537              troff/groff.  Not all installations will have a full set of pre‐
538              processors.   Some  of the preprocessors and the letters used to
539              designate them are: eqn (e), grap (g), pic (p), tbl (t),  vgrind
540              (v),  refer (r).  This option overrides the $MANROFFSEQ environ‐
541              ment variable.  zsoelim is always run as  the  very  first  pre‐
542              processor.
544       -t, --troff
545              Use  groff  -mandoc  to  format the manual page to stdout.  This
546              option is not required in conjunction with -H, -T, or -Z.
548       -T[device], --troff-device[=device]
549              This option is used to change groff (or possibly troff's) output
550              to  be suitable for a device other than the default.  It implies
551              -t.  Examples (provided with Groff-1.17)  include  dvi,  latin1,
552              ps, utf8, X75 and X100.
554       -H[browser], --html[=browser]
555              This  option  will  cause groff to produce HTML output, and will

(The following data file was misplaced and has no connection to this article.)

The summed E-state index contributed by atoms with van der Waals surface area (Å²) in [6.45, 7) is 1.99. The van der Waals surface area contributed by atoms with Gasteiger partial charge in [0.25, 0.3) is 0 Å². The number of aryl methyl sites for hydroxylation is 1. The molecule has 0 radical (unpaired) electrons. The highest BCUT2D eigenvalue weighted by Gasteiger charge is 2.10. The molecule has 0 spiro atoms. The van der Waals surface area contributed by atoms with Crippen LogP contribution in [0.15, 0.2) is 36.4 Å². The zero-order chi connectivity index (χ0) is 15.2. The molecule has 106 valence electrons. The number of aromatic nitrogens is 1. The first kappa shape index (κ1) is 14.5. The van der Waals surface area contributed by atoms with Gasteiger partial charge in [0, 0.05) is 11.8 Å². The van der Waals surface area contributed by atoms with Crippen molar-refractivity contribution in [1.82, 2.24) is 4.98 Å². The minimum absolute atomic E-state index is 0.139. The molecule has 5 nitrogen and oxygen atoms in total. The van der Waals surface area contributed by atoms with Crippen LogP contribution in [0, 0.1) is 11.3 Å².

556              display that output in a web browser.  The choice of browser  is
557              determined  by the optional browser argument if one is provided,
558              by the $BROWSER  environment  variable,  or  by  a  compile-time
559              default  if  that  is unset (usually lynx).  This option implies
560              -t, and will only work with GNU troff.
562       -X[dpi], --gxditview[=dpi]
563              This option displays the output of groff in a  graphical  window
564              using the gxditview program.  The dpi (dots per inch) may be 75,
565              75-12, 100, or 100-12, defaulting to 75; the -12 variants use  a
566              12-point  base  font.   This  option  implies  -T  with the X75,
567              X75-12, X100, or X100-12 device respectively.
569       -Z, --ditroff
570              groff will run troff and then use an appropriate  post-processor
571              to  produce  output  suitable  for  the chosen device.  If groff
572              -mandoc is groff, this option is passed to groff and  will  sup‐
573              press the use of a post-processor.  It implies -t.
575   Getting help
576       -?, --help
577              Print a help message and exit.
579       --usage
580              Print a short usage message and exit.
582       -V, --version
583              Display version information.